The notorious gangster Lai Changxing started out as an illiterate farmer, but in the tumult of China’s burgeoning economy, he seized the opportunity to remake himself as a bandit king. A newly minted billionaire of outsized personality and even greater appetites, he was a living legend who eventually ran afoul of authorities. The journalist Oliver August set out to find the fugitive Lai. On his quest he encountered a highly entertaining series of criminals and oddball entrepreneurs—and acquired unique insight into the paradoxes of modern China. Part crime caper, part travelogue, part trenchant cultural analysis, August’s page-turning account captures China’s giddy vibe and its darker vulnerabilities.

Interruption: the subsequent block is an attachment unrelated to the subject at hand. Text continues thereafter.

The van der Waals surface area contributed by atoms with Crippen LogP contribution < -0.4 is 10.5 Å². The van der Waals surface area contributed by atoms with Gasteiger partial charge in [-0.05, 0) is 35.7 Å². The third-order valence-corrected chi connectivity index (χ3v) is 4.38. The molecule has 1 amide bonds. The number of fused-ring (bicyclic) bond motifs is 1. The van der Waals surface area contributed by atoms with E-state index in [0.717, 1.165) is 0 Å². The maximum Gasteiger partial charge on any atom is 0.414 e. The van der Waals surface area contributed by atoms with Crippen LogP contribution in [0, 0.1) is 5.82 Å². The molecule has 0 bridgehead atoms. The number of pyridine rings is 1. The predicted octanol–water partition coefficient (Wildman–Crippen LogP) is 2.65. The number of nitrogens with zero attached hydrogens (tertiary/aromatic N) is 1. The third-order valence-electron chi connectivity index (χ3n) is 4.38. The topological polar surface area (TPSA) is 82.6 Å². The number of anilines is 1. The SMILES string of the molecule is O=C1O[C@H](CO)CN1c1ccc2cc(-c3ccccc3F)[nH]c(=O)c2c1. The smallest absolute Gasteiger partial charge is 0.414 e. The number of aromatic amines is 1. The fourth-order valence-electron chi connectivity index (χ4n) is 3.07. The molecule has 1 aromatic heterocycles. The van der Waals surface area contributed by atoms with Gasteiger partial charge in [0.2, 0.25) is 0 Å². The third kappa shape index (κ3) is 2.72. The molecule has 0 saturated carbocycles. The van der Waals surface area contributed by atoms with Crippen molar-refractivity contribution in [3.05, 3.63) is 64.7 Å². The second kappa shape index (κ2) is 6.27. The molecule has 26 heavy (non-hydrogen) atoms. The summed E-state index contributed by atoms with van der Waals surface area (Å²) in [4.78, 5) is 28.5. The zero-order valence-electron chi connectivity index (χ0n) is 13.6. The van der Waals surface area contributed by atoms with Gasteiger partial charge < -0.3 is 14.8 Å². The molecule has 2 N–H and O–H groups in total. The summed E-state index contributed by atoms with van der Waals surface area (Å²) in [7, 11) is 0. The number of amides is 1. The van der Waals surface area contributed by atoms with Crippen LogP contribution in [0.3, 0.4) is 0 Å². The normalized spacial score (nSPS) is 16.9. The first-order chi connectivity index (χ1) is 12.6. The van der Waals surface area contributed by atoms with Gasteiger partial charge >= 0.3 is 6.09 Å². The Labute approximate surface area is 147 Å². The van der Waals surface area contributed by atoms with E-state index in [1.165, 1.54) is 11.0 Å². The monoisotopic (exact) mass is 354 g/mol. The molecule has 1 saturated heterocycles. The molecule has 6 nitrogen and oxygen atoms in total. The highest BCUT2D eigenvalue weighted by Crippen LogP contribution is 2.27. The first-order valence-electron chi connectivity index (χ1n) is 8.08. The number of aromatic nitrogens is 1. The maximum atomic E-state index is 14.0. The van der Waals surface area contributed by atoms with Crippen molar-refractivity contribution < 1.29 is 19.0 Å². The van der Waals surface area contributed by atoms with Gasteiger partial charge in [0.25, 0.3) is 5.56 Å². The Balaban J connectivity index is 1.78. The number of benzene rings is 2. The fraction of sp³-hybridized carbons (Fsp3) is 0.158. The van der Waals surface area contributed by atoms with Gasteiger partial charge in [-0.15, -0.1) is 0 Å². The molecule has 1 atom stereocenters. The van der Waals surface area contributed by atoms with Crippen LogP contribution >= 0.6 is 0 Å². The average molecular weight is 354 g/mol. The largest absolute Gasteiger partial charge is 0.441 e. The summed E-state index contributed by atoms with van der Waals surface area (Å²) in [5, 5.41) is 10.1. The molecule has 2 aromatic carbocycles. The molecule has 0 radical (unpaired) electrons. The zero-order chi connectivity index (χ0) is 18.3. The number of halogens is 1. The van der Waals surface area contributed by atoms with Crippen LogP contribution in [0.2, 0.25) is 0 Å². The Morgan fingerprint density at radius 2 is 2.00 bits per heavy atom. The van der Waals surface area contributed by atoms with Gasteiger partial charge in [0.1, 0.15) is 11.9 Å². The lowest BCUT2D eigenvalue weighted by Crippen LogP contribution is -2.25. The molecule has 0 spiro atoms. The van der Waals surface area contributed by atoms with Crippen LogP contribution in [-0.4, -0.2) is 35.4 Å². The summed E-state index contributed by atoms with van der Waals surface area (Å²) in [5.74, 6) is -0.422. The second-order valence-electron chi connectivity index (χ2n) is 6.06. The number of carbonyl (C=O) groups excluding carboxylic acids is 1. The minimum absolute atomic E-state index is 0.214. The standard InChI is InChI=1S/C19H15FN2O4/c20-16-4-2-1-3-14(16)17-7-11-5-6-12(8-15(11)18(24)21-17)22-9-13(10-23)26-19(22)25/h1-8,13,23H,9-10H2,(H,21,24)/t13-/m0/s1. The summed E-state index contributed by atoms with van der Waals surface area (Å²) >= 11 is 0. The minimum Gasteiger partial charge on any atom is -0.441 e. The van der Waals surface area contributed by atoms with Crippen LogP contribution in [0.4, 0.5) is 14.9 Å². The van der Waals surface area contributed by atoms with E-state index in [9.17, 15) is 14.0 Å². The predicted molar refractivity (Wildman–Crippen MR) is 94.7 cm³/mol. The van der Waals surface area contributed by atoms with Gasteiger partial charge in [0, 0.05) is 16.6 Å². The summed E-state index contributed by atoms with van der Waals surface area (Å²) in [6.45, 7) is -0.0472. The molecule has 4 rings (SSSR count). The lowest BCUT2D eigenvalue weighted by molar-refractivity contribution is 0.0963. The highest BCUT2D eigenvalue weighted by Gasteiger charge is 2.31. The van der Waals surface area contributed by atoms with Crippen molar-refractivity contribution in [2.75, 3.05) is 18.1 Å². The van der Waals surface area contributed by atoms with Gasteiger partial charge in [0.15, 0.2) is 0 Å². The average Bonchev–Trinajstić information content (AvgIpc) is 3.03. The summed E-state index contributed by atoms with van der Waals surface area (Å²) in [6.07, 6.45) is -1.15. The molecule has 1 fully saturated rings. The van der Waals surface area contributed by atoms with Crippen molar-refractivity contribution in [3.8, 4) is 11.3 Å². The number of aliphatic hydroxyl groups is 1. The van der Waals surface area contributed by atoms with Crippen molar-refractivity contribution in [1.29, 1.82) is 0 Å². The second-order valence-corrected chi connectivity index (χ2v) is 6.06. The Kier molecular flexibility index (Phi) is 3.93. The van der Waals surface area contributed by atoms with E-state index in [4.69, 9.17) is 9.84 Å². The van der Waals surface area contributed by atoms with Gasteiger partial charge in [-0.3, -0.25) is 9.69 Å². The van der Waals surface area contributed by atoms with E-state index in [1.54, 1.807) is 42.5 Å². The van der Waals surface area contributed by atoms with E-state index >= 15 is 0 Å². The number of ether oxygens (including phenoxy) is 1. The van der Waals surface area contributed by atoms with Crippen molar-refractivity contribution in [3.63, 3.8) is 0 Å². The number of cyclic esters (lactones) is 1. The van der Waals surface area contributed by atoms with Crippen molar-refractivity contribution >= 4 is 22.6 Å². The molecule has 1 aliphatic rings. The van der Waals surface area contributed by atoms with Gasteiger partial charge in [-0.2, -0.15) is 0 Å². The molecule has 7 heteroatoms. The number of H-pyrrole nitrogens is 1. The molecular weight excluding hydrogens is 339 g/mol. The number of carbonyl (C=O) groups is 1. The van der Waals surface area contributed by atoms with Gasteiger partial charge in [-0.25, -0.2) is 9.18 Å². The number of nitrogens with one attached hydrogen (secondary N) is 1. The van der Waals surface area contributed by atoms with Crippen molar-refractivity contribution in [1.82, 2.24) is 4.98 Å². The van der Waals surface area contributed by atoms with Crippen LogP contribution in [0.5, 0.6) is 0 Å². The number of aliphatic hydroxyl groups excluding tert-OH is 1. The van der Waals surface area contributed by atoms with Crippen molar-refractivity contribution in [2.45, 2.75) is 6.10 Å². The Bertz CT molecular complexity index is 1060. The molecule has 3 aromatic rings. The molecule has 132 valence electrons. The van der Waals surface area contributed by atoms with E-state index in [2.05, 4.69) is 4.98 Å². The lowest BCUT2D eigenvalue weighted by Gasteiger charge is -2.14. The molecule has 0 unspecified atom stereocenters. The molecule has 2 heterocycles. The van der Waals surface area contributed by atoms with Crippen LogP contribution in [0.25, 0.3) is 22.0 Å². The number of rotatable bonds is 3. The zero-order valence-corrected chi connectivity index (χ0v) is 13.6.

August, former Beijing bureau chief for the London Times, crafts a harrowing, super-detailed story of a China exploding with runaway growth yet still trapped in the past and ruled by the ethos of tufei the classical Mandarin word for bandit. By turns delightfully surprising and slap-across-the-face sobering, August's yarn centers on his quest to find Lai Changxing, a country boy turned self-made billionaire, thug and China's most wanted man. August takes him from a private club (where "locks of sequined mermaids waltzed past in merry circles, followed by operatic massifs of rouged Red Guards goose-stepping to 'The Sound of Music' ") and Xiamen, an out-of-control coastal boomtown (with " furious sea of cement and marble, wave upon wave of high-rises rippling out, strips of tarmac submerged at bottomless depths") to a drab government building in Vancouver, B.C., where Lai was being held on immigration charges. August finally sees Lai not as a freewheeling gangster but as a man diminished "Nothing about his physical bearing suggested the lyrical countenance of a tragic hero or a human devil..." This must-read, can't-put-it down tale shows the China only hinted at on the evening news a place of outsized egos, over-the-top commercial development and shadowy, tradition-bound authoritarian rule.